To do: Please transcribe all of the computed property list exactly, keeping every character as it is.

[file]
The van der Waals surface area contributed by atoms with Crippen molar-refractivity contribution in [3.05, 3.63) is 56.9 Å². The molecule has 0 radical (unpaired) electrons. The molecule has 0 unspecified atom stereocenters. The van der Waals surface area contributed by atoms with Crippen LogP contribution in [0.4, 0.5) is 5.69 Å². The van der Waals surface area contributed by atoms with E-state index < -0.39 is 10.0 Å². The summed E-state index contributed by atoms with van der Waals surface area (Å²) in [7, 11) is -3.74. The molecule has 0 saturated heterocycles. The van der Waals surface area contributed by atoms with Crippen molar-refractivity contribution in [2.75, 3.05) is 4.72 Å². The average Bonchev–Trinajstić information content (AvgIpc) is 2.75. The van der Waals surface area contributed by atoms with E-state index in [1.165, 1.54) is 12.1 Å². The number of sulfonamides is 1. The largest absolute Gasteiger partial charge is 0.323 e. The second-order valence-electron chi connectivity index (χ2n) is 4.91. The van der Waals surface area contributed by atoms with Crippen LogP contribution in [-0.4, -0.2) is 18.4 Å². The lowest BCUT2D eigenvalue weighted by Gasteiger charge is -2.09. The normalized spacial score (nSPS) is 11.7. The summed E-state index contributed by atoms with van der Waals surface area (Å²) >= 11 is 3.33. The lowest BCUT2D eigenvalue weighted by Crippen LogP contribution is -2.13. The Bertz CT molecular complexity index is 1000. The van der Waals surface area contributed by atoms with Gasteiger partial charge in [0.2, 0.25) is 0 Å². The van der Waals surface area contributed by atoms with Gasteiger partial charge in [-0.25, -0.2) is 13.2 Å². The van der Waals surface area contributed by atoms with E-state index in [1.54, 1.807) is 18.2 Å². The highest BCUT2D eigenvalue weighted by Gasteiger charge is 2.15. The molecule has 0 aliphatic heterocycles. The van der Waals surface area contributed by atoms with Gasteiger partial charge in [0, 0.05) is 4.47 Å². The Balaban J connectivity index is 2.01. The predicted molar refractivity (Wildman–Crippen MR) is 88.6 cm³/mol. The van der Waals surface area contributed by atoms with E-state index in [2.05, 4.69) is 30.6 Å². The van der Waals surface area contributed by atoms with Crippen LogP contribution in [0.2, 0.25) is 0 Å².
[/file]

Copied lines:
The van der Waals surface area contributed by atoms with Crippen molar-refractivity contribution in [3.05, 3.63) is 56.9 Å². The molecule has 0 radical (unpaired) electrons. The molecule has 0 unspecified atom stereocenters. The van der Waals surface area contributed by atoms with Crippen LogP contribution in [0.4, 0.5) is 5.69 Å². The van der Waals surface area contributed by atoms with E-state index < -0.39 is 10.0 Å². The summed E-state index contributed by atoms with van der Waals surface area (Å²) in [7, 11) is -3.74. The molecule has 0 saturated heterocycles. The van der Waals surface area contributed by atoms with Crippen molar-refractivity contribution in [2.75, 3.05) is 4.72 Å². The average Bonchev–Trinajstić information content (AvgIpc) is 2.75. The van der Waals surface area contributed by atoms with E-state index in [1.165, 1.54) is 12.1 Å². The number of sulfonamides is 1. The largest absolute Gasteiger partial charge is 0.323 e. The second-order valence-electron chi connectivity index (χ2n) is 4.91. The van der Waals surface area contributed by atoms with Crippen LogP contribution in [-0.4, -0.2) is 18.4 Å². The lowest BCUT2D eigenvalue weighted by Gasteiger charge is -2.09. The normalized spacial score (nSPS) is 11.7. The summed E-state index contributed by atoms with van der Waals surface area (Å²) >= 11 is 3.33. The lowest BCUT2D eigenvalue weighted by Crippen LogP contribution is -2.13. The Bertz CT molecular complexity index is 1000. The van der Waals surface area contributed by atoms with Gasteiger partial charge in [0.2, 0.25) is 0 Å². The van der Waals surface area contributed by atoms with Gasteiger partial charge in [-0.25, -0.2) is 13.2 Å². The van der Waals surface area contributed by atoms with E-state index in [1.54, 1.807) is 18.2 Å². The highest BCUT2D eigenvalue weighted by Gasteiger charge is 2.15. The molecule has 0 aliphatic heterocycles. The van der Waals surface area contributed by atoms with Gasteiger partial charge in [0, 0.05) is 4.47 Å². The Balaban J connectivity index is 2.01. The predicted molar refractivity (Wildman–Crippen MR) is 88.6 cm³/mol. The van der Waals surface area contributed by atoms with E-state index in [2.05, 4.69) is 30.6 Å². The van der Waals surface area contributed by atoms with Crippen LogP contribution in [0.2, 0.25) is 0 Å².